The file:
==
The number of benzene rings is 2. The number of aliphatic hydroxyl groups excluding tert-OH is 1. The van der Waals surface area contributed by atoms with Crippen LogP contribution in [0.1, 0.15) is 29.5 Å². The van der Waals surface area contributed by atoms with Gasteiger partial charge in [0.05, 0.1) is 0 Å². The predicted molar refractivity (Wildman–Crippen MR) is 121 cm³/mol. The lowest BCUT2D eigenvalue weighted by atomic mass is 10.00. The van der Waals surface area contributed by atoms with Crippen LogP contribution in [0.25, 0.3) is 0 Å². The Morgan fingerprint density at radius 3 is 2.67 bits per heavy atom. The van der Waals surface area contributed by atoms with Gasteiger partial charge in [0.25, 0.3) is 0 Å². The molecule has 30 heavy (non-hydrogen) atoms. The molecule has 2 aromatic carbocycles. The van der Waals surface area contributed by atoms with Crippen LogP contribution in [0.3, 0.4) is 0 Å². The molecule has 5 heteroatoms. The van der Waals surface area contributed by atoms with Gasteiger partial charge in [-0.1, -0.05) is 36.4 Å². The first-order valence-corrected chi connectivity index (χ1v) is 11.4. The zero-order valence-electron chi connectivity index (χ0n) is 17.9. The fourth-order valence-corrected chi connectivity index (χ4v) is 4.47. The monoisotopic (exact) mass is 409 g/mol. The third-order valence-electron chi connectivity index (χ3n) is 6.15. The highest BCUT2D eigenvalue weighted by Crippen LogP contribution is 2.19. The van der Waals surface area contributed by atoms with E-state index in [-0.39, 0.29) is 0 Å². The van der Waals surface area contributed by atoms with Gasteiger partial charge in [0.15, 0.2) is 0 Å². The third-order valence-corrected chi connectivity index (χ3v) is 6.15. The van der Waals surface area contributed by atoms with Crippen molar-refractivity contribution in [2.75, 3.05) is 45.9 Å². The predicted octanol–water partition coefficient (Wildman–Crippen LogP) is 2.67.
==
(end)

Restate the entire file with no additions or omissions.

The number of benzene rings is 2. The number of aliphatic hydroxyl groups excluding tert-OH is 1. The van der Waals surface area contributed by atoms with Crippen LogP contribution in [0.1, 0.15) is 29.5 Å². The van der Waals surface area contributed by atoms with Gasteiger partial charge in [0.05, 0.1) is 0 Å². The predicted molar refractivity (Wildman–Crippen MR) is 121 cm³/mol. The lowest BCUT2D eigenvalue weighted by atomic mass is 10.00. The van der Waals surface area contributed by atoms with Crippen LogP contribution in [0.25, 0.3) is 0 Å². The Morgan fingerprint density at radius 3 is 2.67 bits per heavy atom. The van der Waals surface area contributed by atoms with Gasteiger partial charge in [0.25, 0.3) is 0 Å². The molecule has 30 heavy (non-hydrogen) atoms. The molecule has 2 aromatic carbocycles. The van der Waals surface area contributed by atoms with Crippen LogP contribution in [0.3, 0.4) is 0 Å². The molecule has 5 heteroatoms. The van der Waals surface area contributed by atoms with Gasteiger partial charge in [-0.1, -0.05) is 36.4 Å². The first-order valence-corrected chi connectivity index (χ1v) is 11.4. The zero-order valence-electron chi connectivity index (χ0n) is 17.9. The fourth-order valence-corrected chi connectivity index (χ4v) is 4.47. The monoisotopic (exact) mass is 409 g/mol. The third-order valence-electron chi connectivity index (χ3n) is 6.15. The highest BCUT2D eigenvalue weighted by Crippen LogP contribution is 2.19. The van der Waals surface area contributed by atoms with E-state index in [-0.39, 0.29) is 0 Å². The van der Waals surface area contributed by atoms with Gasteiger partial charge in [0.15, 0.2) is 0 Å². The third-order valence-corrected chi connectivity index (χ3v) is 6.15. The van der Waals surface area contributed by atoms with Crippen molar-refractivity contribution in [2.75, 3.05) is 45.9 Å². The predicted octanol–water partition coefficient (Wildman–Crippen LogP) is 2.67.